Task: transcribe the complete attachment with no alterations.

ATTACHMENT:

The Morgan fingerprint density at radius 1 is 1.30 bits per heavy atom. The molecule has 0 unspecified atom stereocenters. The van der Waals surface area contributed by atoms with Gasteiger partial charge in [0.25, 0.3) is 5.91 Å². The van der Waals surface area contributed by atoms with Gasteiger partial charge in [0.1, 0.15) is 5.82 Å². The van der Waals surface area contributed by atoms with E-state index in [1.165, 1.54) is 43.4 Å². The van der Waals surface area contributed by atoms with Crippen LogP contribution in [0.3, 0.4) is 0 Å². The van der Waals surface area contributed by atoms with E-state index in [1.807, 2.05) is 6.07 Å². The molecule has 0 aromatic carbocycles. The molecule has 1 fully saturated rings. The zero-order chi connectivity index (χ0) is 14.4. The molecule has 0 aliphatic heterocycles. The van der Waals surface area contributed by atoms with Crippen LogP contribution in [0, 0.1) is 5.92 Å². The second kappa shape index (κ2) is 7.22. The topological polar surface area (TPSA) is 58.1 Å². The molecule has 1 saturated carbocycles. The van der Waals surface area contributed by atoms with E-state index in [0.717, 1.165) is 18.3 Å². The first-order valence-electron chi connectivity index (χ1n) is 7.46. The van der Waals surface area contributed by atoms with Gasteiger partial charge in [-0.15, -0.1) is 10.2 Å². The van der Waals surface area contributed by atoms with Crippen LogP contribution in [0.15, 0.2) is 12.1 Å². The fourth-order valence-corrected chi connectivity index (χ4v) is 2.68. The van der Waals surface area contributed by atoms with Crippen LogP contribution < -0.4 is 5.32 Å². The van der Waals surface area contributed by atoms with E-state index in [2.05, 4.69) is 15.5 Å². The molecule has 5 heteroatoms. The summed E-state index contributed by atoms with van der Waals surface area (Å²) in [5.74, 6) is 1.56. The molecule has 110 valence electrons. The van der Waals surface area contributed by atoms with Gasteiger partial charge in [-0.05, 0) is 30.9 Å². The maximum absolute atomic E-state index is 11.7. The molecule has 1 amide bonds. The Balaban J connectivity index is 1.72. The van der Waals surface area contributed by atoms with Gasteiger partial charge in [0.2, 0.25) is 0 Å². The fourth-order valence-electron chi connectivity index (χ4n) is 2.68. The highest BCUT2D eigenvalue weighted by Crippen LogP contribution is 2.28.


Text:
The Morgan fingerprint density at radius 1 is 1.30 bits per heavy atom. The molecule has 0 unspecified atom stereocenters. The van der Waals surface area contributed by atoms with Gasteiger partial charge in [0.25, 0.3) is 5.91 Å². The van der Waals surface area contributed by atoms with Gasteiger partial charge in [0.1, 0.15) is 5.82 Å². The van der Waals surface area contributed by atoms with E-state index in [1.165, 1.54) is 43.4 Å². The van der Waals surface area contributed by atoms with Crippen LogP contribution in [0.3, 0.4) is 0 Å². The van der Waals surface area contributed by atoms with E-state index in [1.807, 2.05) is 6.07 Å². The molecule has 0 aromatic carbocycles. The molecule has 1 fully saturated rings. The zero-order chi connectivity index (χ0) is 14.4. The molecule has 0 aliphatic heterocycles. The van der Waals surface area contributed by atoms with Crippen LogP contribution in [0, 0.1) is 5.92 Å². The second kappa shape index (κ2) is 7.22. The topological polar surface area (TPSA) is 58.1 Å². The molecule has 1 saturated carbocycles. The van der Waals surface area contributed by atoms with E-state index in [0.717, 1.165) is 18.3 Å². The first-order valence-electron chi connectivity index (χ1n) is 7.46. The van der Waals surface area contributed by atoms with Gasteiger partial charge in [-0.15, -0.1) is 10.2 Å². The van der Waals surface area contributed by atoms with Crippen LogP contribution in [0.15, 0.2) is 12.1 Å². The fourth-order valence-corrected chi connectivity index (χ4v) is 2.68. The van der Waals surface area contributed by atoms with Crippen LogP contribution < -0.4 is 5.32 Å². The van der Waals surface area contributed by atoms with E-state index in [2.05, 4.69) is 15.5 Å². The molecule has 5 heteroatoms. The summed E-state index contributed by atoms with van der Waals surface area (Å²) in [5.74, 6) is 1.56. The molecule has 110 valence electrons. The van der Waals surface area contributed by atoms with Gasteiger partial charge in [-0.05, 0) is 30.9 Å². The maximum absolute atomic E-state index is 11.7. The molecule has 1 amide bonds. The Balaban J connectivity index is 1.72. The van der Waals surface area contributed by atoms with Gasteiger partial charge in [0.2, 0.25) is 0 Å². The fourth-order valence-electron chi connectivity index (χ4n) is 2.68. The highest BCUT2D eigenvalue weighted by Crippen LogP contribution is 2.28.